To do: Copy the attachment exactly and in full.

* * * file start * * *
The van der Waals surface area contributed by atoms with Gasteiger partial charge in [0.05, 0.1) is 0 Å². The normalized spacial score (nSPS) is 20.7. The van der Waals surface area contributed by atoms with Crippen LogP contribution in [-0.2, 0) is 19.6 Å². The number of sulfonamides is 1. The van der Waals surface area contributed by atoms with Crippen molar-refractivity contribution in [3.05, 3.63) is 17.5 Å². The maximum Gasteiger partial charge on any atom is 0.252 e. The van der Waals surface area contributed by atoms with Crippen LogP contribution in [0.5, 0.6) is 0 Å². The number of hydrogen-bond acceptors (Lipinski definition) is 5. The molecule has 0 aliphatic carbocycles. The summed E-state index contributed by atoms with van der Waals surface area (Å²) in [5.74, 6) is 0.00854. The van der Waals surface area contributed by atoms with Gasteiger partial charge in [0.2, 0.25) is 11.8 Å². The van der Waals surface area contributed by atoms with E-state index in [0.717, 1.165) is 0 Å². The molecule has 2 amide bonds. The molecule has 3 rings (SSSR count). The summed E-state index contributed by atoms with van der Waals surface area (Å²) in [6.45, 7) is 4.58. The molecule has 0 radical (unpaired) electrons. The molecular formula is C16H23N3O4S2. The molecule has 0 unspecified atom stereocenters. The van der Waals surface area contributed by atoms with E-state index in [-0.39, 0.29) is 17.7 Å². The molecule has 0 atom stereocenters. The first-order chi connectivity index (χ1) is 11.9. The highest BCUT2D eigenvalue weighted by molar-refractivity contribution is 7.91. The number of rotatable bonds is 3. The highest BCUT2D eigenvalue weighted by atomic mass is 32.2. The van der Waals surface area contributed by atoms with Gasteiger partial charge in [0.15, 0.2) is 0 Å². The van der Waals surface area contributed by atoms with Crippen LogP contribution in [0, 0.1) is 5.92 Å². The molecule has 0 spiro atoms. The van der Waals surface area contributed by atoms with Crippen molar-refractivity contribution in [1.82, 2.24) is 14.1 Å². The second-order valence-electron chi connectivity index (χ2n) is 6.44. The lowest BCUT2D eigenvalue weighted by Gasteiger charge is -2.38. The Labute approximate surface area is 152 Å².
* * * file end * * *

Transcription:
The van der Waals surface area contributed by atoms with Gasteiger partial charge in [0.05, 0.1) is 0 Å². The normalized spacial score (nSPS) is 20.7. The van der Waals surface area contributed by atoms with Crippen LogP contribution in [-0.2, 0) is 19.6 Å². The number of sulfonamides is 1. The van der Waals surface area contributed by atoms with Crippen molar-refractivity contribution in [3.05, 3.63) is 17.5 Å². The maximum Gasteiger partial charge on any atom is 0.252 e. The van der Waals surface area contributed by atoms with Crippen LogP contribution in [0.5, 0.6) is 0 Å². The number of hydrogen-bond acceptors (Lipinski definition) is 5. The molecule has 0 aliphatic carbocycles. The summed E-state index contributed by atoms with van der Waals surface area (Å²) in [5.74, 6) is 0.00854. The van der Waals surface area contributed by atoms with Gasteiger partial charge in [0.2, 0.25) is 11.8 Å². The van der Waals surface area contributed by atoms with E-state index in [0.717, 1.165) is 0 Å². The molecule has 2 amide bonds. The molecule has 3 rings (SSSR count). The summed E-state index contributed by atoms with van der Waals surface area (Å²) in [6.45, 7) is 4.58. The molecule has 0 radical (unpaired) electrons. The molecular formula is C16H23N3O4S2. The molecule has 0 unspecified atom stereocenters. The van der Waals surface area contributed by atoms with E-state index in [-0.39, 0.29) is 17.7 Å². The molecule has 0 atom stereocenters. The first-order chi connectivity index (χ1) is 11.9. The highest BCUT2D eigenvalue weighted by molar-refractivity contribution is 7.91. The number of rotatable bonds is 3. The highest BCUT2D eigenvalue weighted by atomic mass is 32.2. The van der Waals surface area contributed by atoms with Gasteiger partial charge in [0.15, 0.2) is 0 Å². The van der Waals surface area contributed by atoms with Crippen LogP contribution in [0, 0.1) is 5.92 Å². The molecule has 0 spiro atoms. The van der Waals surface area contributed by atoms with Crippen molar-refractivity contribution in [1.82, 2.24) is 14.1 Å². The second-order valence-electron chi connectivity index (χ2n) is 6.44. The lowest BCUT2D eigenvalue weighted by Gasteiger charge is -2.38. The Labute approximate surface area is 152 Å².